>Danny's parents die
>he's forced to watch as his mother is flung out of the plane
>he is stranded in the Himalayas on the brink of death
>brought to K'un-L'un, where he undergoes the most grueling and punishing training to become the Iron Fist
>in the process of becoming the Iron Fist, he has to fight a literal dragon
>returns to his home in New York only to learn all his old friends despite him
>some even want him dead
>fights against the Hand, an ancient criminal organization that threatens not only his life, but the lives of all those he holds dear
>returns to K'un-L'un, only to learn everyone there, everyone he grew up with, everyone he was friends with, are now dead
>but because he's white, Luke believes Danny is more privileged than Cole, a kid who is helping the Hand cover up the murders of innocent people
Defend this, /co/. Last time I asked this, it was before I actually watched the scene and everyone told me that "Luke didn't know those things about Danny at the time," but you were all lying. Luke did know — he was literally told Danny's life story right before. Even more ludicrous is what Luke says afterward — he says that, before "everything" happened to Danny, as in, back when Danny was fucking ten years old, he had the power to change the world without hurting anyone. As in, Luke honestly believes that Danny, as a ten year old, would have the power to do anything. And although Danny has gone through more travesty, more tragedy, more torture than most people in the show, he is somehow more privileged than everyone else.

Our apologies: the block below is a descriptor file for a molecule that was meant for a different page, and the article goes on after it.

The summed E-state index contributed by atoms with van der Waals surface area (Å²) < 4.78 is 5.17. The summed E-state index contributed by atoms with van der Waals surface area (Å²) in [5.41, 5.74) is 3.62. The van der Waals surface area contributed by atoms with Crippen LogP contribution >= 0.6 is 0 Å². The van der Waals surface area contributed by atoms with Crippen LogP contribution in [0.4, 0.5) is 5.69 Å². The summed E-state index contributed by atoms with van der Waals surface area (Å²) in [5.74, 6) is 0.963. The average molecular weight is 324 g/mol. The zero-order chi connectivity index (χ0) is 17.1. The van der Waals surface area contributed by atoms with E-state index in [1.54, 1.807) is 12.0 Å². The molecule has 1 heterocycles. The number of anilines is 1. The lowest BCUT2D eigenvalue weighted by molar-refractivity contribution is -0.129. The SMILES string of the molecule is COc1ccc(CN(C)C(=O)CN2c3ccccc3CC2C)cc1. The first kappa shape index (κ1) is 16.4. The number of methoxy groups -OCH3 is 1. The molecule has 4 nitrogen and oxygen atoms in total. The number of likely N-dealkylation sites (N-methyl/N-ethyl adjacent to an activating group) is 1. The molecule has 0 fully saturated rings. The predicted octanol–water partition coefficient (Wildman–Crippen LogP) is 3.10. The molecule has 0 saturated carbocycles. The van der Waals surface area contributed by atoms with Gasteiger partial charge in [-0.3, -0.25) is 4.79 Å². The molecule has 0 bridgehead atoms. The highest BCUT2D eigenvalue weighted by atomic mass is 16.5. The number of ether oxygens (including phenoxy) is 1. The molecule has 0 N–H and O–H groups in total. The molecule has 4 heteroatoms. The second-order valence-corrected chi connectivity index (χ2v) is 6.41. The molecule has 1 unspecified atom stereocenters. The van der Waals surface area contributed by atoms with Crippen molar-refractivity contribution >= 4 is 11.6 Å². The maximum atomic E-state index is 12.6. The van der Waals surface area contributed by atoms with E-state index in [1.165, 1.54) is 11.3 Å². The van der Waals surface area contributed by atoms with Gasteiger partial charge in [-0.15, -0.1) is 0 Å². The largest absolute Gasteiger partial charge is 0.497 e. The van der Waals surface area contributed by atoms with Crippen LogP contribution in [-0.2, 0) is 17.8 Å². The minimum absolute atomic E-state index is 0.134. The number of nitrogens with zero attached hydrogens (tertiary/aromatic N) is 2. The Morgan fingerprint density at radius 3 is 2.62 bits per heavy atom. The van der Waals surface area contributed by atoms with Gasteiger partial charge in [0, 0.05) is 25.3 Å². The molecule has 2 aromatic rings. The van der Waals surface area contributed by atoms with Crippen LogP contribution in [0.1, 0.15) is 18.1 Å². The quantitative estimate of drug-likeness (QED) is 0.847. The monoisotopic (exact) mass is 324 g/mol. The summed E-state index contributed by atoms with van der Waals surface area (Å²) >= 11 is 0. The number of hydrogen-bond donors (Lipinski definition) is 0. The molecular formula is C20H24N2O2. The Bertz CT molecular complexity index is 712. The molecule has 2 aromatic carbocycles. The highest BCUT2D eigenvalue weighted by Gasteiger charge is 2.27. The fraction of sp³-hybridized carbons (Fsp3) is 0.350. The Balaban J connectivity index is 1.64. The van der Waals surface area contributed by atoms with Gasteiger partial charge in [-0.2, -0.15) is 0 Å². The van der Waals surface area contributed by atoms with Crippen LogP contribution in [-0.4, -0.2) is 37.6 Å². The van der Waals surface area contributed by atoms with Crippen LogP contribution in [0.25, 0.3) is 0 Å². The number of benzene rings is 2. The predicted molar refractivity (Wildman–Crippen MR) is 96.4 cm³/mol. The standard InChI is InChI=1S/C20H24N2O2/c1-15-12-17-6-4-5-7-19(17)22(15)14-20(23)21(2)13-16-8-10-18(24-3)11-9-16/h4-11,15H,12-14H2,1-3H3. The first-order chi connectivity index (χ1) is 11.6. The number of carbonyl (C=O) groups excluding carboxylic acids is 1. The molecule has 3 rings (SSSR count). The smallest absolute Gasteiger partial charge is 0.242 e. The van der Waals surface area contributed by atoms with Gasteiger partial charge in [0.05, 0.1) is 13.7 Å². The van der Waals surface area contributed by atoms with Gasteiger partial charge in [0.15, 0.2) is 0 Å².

And don't get me started on the scene where Matt literally slams a store owner's head into a brick wall because they were trying to defend their property from looters.